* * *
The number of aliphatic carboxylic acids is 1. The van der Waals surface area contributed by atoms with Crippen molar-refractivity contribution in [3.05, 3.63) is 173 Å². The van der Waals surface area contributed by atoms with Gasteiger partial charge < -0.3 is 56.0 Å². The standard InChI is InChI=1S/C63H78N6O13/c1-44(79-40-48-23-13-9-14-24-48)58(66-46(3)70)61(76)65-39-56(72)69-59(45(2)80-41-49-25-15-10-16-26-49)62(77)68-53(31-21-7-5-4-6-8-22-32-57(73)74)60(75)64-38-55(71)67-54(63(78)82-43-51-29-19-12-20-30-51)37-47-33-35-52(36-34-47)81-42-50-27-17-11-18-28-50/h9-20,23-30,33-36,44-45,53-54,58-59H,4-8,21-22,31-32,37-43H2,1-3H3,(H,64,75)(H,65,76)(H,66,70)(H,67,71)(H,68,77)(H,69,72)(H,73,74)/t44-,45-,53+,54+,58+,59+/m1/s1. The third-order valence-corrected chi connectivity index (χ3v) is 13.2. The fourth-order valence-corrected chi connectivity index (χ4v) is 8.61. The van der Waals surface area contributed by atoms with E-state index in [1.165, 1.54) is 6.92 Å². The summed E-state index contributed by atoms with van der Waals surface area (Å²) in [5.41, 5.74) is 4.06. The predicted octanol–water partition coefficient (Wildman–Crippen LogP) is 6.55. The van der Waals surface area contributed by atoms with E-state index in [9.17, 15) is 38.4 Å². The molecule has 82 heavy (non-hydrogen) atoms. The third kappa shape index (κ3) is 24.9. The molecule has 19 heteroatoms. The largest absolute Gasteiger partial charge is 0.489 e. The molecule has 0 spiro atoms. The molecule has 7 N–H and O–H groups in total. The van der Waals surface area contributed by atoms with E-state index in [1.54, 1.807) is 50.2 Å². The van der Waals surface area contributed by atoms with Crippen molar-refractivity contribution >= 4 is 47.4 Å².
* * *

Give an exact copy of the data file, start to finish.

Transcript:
The number of aliphatic carboxylic acids is 1. The van der Waals surface area contributed by atoms with Crippen molar-refractivity contribution in [3.05, 3.63) is 173 Å². The van der Waals surface area contributed by atoms with Gasteiger partial charge < -0.3 is 56.0 Å². The standard InChI is InChI=1S/C63H78N6O13/c1-44(79-40-48-23-13-9-14-24-48)58(66-46(3)70)61(76)65-39-56(72)69-59(45(2)80-41-49-25-15-10-16-26-49)62(77)68-53(31-21-7-5-4-6-8-22-32-57(73)74)60(75)64-38-55(71)67-54(63(78)82-43-51-29-19-12-20-30-51)37-47-33-35-52(36-34-47)81-42-50-27-17-11-18-28-50/h9-20,23-30,33-36,44-45,53-54,58-59H,4-8,21-22,31-32,37-43H2,1-3H3,(H,64,75)(H,65,76)(H,66,70)(H,67,71)(H,68,77)(H,69,72)(H,73,74)/t44-,45-,53+,54+,58+,59+/m1/s1. The third-order valence-corrected chi connectivity index (χ3v) is 13.2. The fourth-order valence-corrected chi connectivity index (χ4v) is 8.61. The van der Waals surface area contributed by atoms with E-state index in [1.165, 1.54) is 6.92 Å². The summed E-state index contributed by atoms with van der Waals surface area (Å²) in [5.41, 5.74) is 4.06. The predicted octanol–water partition coefficient (Wildman–Crippen LogP) is 6.55. The van der Waals surface area contributed by atoms with E-state index in [9.17, 15) is 38.4 Å². The molecule has 82 heavy (non-hydrogen) atoms. The third kappa shape index (κ3) is 24.9. The molecule has 19 heteroatoms. The largest absolute Gasteiger partial charge is 0.489 e. The molecule has 0 spiro atoms. The molecule has 7 N–H and O–H groups in total. The van der Waals surface area contributed by atoms with E-state index in [1.54, 1.807) is 50.2 Å². The van der Waals surface area contributed by atoms with Crippen molar-refractivity contribution >= 4 is 47.4 Å².